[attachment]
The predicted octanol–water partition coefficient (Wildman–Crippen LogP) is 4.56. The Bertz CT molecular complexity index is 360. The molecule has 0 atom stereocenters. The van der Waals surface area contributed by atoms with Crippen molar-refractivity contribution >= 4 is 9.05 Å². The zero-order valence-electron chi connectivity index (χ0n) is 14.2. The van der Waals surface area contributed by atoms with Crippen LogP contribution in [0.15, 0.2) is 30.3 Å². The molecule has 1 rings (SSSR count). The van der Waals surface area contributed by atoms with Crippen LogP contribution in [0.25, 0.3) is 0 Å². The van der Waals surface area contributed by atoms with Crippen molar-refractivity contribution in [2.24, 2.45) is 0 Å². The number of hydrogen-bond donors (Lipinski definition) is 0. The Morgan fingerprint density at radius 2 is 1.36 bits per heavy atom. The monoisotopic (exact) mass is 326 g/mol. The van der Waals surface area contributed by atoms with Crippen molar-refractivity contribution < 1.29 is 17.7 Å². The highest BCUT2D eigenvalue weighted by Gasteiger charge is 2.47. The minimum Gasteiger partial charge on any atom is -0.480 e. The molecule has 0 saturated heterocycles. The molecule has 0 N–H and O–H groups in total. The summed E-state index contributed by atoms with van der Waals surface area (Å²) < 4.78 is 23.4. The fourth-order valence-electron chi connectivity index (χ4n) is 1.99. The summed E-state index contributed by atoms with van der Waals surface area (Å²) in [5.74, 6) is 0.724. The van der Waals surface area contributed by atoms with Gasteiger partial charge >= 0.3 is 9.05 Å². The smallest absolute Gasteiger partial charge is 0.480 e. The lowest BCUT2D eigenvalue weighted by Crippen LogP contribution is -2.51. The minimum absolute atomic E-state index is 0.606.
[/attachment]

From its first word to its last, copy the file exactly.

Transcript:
The predicted octanol–water partition coefficient (Wildman–Crippen LogP) is 4.56. The Bertz CT molecular complexity index is 360. The molecule has 0 atom stereocenters. The van der Waals surface area contributed by atoms with Crippen molar-refractivity contribution >= 4 is 9.05 Å². The zero-order valence-electron chi connectivity index (χ0n) is 14.2. The van der Waals surface area contributed by atoms with Crippen LogP contribution in [0.15, 0.2) is 30.3 Å². The molecule has 1 rings (SSSR count). The van der Waals surface area contributed by atoms with Crippen LogP contribution in [0.25, 0.3) is 0 Å². The van der Waals surface area contributed by atoms with Crippen molar-refractivity contribution in [2.24, 2.45) is 0 Å². The number of hydrogen-bond donors (Lipinski definition) is 0. The Morgan fingerprint density at radius 2 is 1.36 bits per heavy atom. The monoisotopic (exact) mass is 326 g/mol. The van der Waals surface area contributed by atoms with Crippen molar-refractivity contribution < 1.29 is 17.7 Å². The highest BCUT2D eigenvalue weighted by Gasteiger charge is 2.47. The minimum Gasteiger partial charge on any atom is -0.480 e. The molecule has 0 saturated heterocycles. The molecule has 0 N–H and O–H groups in total. The summed E-state index contributed by atoms with van der Waals surface area (Å²) < 4.78 is 23.4. The fourth-order valence-electron chi connectivity index (χ4n) is 1.99. The summed E-state index contributed by atoms with van der Waals surface area (Å²) in [5.74, 6) is 0.724. The van der Waals surface area contributed by atoms with Gasteiger partial charge >= 0.3 is 9.05 Å². The smallest absolute Gasteiger partial charge is 0.480 e. The lowest BCUT2D eigenvalue weighted by Crippen LogP contribution is -2.51. The minimum absolute atomic E-state index is 0.606.